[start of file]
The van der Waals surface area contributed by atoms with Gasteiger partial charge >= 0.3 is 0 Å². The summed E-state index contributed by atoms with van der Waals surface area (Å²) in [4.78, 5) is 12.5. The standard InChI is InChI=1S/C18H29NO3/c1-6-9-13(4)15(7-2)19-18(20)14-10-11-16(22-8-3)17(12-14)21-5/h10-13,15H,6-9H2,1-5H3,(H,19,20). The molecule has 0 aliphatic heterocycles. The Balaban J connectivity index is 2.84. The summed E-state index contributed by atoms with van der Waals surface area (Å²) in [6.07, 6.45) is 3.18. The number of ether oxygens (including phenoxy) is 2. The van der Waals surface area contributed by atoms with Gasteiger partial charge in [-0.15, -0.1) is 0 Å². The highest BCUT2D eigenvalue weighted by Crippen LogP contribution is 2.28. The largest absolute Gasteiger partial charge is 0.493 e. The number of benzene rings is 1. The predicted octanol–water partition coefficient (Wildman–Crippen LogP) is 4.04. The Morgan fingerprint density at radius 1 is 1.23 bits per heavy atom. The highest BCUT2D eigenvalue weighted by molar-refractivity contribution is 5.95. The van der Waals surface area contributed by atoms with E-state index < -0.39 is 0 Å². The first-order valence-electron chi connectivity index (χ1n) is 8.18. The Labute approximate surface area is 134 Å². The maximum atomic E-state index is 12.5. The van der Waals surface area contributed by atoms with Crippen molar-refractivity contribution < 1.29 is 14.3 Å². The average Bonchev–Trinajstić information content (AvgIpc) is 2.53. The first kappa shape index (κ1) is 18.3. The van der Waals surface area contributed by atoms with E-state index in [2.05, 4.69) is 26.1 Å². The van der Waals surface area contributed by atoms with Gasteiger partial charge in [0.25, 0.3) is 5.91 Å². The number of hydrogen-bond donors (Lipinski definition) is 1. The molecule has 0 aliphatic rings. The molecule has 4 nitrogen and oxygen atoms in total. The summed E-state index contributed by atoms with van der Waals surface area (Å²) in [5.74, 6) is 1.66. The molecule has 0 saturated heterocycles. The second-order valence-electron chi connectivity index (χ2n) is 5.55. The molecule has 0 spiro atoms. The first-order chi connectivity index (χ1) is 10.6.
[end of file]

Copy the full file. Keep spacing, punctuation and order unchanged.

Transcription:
The van der Waals surface area contributed by atoms with Gasteiger partial charge >= 0.3 is 0 Å². The summed E-state index contributed by atoms with van der Waals surface area (Å²) in [4.78, 5) is 12.5. The standard InChI is InChI=1S/C18H29NO3/c1-6-9-13(4)15(7-2)19-18(20)14-10-11-16(22-8-3)17(12-14)21-5/h10-13,15H,6-9H2,1-5H3,(H,19,20). The molecule has 0 aliphatic heterocycles. The Balaban J connectivity index is 2.84. The summed E-state index contributed by atoms with van der Waals surface area (Å²) in [6.07, 6.45) is 3.18. The number of ether oxygens (including phenoxy) is 2. The van der Waals surface area contributed by atoms with Gasteiger partial charge in [-0.15, -0.1) is 0 Å². The highest BCUT2D eigenvalue weighted by Crippen LogP contribution is 2.28. The largest absolute Gasteiger partial charge is 0.493 e. The number of benzene rings is 1. The predicted octanol–water partition coefficient (Wildman–Crippen LogP) is 4.04. The Morgan fingerprint density at radius 1 is 1.23 bits per heavy atom. The highest BCUT2D eigenvalue weighted by molar-refractivity contribution is 5.95. The van der Waals surface area contributed by atoms with E-state index < -0.39 is 0 Å². The first-order valence-electron chi connectivity index (χ1n) is 8.18. The Labute approximate surface area is 134 Å². The maximum atomic E-state index is 12.5. The van der Waals surface area contributed by atoms with Crippen molar-refractivity contribution < 1.29 is 14.3 Å². The average Bonchev–Trinajstić information content (AvgIpc) is 2.53. The first kappa shape index (κ1) is 18.3. The van der Waals surface area contributed by atoms with E-state index in [2.05, 4.69) is 26.1 Å². The van der Waals surface area contributed by atoms with Gasteiger partial charge in [0.25, 0.3) is 5.91 Å². The number of hydrogen-bond donors (Lipinski definition) is 1. The molecule has 0 aliphatic rings. The molecule has 4 nitrogen and oxygen atoms in total. The summed E-state index contributed by atoms with van der Waals surface area (Å²) in [5.74, 6) is 1.66. The molecule has 0 saturated heterocycles. The second-order valence-electron chi connectivity index (χ2n) is 5.55. The molecule has 0 spiro atoms. The first-order chi connectivity index (χ1) is 10.6.